So Saturday was easy and this was medium? Nope, even for a Monday this was easy. Nary a "slow down and come back to that one moment" and as such I had one of my rare sub-5:00 minute puzzles, which is about as fast as my fingers will solve a puzzle even when I know all the answers.

Solving in Seattle 3:06 PM  

@foodie, a nice way to think of the degree difference in what most expect in the puzzles.

I liked SARI crossing SITAR, and TSAR crossing SAAR, which are kind of homonyms, maybe. Also, NEPAL crossing ACMES. Alright, I'm searching. It was a BASIC puzzle, but didn't stick in my CRAW as much as it did Rex's.

Ginger 4:05 PM  

I like the clue for VENUSDEMILO, and while the rest of the puzzle doesn't sizzle, I liked it better than our fearless leader.

This past weekend has been wonderful here in the Pacific Northwest. Fifties at night and mid eighties afternoons. CAVU (clear and visibility unlimited). Wish we could export it east and give you all a break.

Now I think I'll go have a TIA MARIA.

DMGrandma 4:54 PM  

Don't be too hard on @JenCT: Thanks, know of Kerouac, but haven't read any of hia work. puzzle style. I, and how many others, started with the early week puzzles and built up to completing (at least sometimes) late week stumpers? My starting days were long before Shortz, and I had another learning curve when he took over and discarded Maleska's esoterica for brand names and all the sports stuff.

Use of WASAU (easily gotten from the acrosses), justifies my being pleased at seeing NOE Valley the other day-a place I actually knew.

@Gil I. P.: Thanks for the trivia on Shrove Tuesday. Now I know why there was so much King Cake in New Orleans!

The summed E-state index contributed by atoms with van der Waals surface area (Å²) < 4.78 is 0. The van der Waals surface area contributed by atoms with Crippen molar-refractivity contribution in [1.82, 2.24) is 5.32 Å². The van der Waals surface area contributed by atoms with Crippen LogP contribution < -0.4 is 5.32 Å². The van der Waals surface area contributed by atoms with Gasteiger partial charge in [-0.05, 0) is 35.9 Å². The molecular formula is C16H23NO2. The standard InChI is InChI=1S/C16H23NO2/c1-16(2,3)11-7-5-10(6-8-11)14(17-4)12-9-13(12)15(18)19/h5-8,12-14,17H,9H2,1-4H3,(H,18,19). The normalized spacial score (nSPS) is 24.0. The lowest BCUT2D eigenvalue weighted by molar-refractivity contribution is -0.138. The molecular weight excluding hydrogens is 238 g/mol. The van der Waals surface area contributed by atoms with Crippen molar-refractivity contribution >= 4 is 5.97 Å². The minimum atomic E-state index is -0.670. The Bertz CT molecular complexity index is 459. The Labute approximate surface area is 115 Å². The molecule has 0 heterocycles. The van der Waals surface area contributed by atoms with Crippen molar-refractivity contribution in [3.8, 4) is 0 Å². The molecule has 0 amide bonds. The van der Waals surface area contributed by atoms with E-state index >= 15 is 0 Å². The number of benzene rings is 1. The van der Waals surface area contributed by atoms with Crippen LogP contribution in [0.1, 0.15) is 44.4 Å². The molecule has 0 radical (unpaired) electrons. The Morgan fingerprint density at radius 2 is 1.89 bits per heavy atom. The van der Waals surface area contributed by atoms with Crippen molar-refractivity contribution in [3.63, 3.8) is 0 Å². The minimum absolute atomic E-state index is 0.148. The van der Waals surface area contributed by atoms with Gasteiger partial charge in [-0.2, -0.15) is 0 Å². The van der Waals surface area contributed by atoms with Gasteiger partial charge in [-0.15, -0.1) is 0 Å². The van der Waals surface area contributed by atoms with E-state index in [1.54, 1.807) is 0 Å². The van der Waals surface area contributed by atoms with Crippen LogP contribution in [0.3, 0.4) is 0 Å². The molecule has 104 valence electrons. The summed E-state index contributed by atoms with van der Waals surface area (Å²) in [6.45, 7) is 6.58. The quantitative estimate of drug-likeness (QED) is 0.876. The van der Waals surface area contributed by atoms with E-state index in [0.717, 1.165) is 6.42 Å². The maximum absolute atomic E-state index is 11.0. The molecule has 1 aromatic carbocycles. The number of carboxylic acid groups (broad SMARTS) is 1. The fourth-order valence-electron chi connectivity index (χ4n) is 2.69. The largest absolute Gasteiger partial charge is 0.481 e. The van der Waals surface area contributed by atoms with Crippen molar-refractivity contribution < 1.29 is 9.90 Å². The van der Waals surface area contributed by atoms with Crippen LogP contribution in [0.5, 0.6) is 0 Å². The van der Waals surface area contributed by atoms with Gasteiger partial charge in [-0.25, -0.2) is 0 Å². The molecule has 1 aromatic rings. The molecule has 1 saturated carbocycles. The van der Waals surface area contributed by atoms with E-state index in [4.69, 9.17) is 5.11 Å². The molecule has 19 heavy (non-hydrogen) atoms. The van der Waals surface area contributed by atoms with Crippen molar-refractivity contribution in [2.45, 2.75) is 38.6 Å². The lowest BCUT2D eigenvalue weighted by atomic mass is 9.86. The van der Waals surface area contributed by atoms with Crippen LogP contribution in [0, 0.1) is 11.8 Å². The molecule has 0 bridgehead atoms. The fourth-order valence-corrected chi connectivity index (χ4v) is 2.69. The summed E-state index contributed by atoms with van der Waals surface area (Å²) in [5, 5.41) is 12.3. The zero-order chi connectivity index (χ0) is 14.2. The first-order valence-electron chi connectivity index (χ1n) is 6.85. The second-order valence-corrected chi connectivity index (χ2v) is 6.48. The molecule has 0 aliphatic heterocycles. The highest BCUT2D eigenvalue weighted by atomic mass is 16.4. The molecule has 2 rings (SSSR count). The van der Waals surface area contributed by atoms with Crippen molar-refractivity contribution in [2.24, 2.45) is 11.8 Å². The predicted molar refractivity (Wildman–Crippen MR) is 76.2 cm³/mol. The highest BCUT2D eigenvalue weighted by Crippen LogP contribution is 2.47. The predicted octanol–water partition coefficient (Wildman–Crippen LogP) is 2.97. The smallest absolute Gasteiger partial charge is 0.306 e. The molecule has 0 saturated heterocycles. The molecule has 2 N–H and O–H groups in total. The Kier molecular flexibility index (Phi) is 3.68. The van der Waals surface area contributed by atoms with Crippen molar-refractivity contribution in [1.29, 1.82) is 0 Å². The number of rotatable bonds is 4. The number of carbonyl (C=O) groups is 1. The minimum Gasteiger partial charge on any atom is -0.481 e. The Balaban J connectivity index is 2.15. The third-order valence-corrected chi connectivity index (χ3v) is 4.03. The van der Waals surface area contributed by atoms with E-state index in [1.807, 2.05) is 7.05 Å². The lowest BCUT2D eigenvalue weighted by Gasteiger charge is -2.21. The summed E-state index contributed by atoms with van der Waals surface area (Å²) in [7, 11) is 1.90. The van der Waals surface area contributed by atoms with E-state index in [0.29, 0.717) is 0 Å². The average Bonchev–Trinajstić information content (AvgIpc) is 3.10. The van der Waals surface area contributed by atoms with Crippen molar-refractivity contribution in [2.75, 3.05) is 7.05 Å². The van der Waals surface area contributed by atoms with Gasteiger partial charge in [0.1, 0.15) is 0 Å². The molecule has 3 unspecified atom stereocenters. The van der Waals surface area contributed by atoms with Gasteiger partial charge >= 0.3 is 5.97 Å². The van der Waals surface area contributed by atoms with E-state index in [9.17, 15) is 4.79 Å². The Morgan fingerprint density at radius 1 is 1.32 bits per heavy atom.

DMG 5:00 PM  

Wow the cut and paste really fouled up my post. The comment to Jan was last week, somehow it got spliced in here. Grandson just popped in, so no time to straighten things out. Hope I get an easy robot word!

Spacecraft 8:33 PM  

Count me in with the someslack-cutters. OK, the top corners are pretty rough, with the Roman number and the unlikely pattern of 3 consonants/3 vowels/3 consonants in the NE, but after that it's not that bad. And I still wonder what is so horrible about "exceeding the maximum" of 78. I'm adding that to my "so what?" list, as in:

It's a pangram. So what?

It has "cheater" squares. So what?

It has more than 78 words (GASP!) SO FRIGGIN WHAT??

And BTW, for those who can't make sense of which planets were included: they are the four (excluding Earth) closest to the sun. This may not be among the ACMES of xwording, but neither is it the NADIR.

Uranus Gal 8:59 PM  

Jumpin' Jupiters! Nice try @Spacecraft but the largest planet Jupiter is actually between Mars and Saturn.

Dirigonzo 10:35 PM  

I completed the puzzle with minimum heartburn (except for the LAO/OTARU cross which I got right with a lucky guess), looked at the completed grid to find the theme and said, "Cool - planets", and it made me happy. But I'm a very simple minded kind of guy.

I too would have liked to hear what ACME would have had to say about this Monday debut.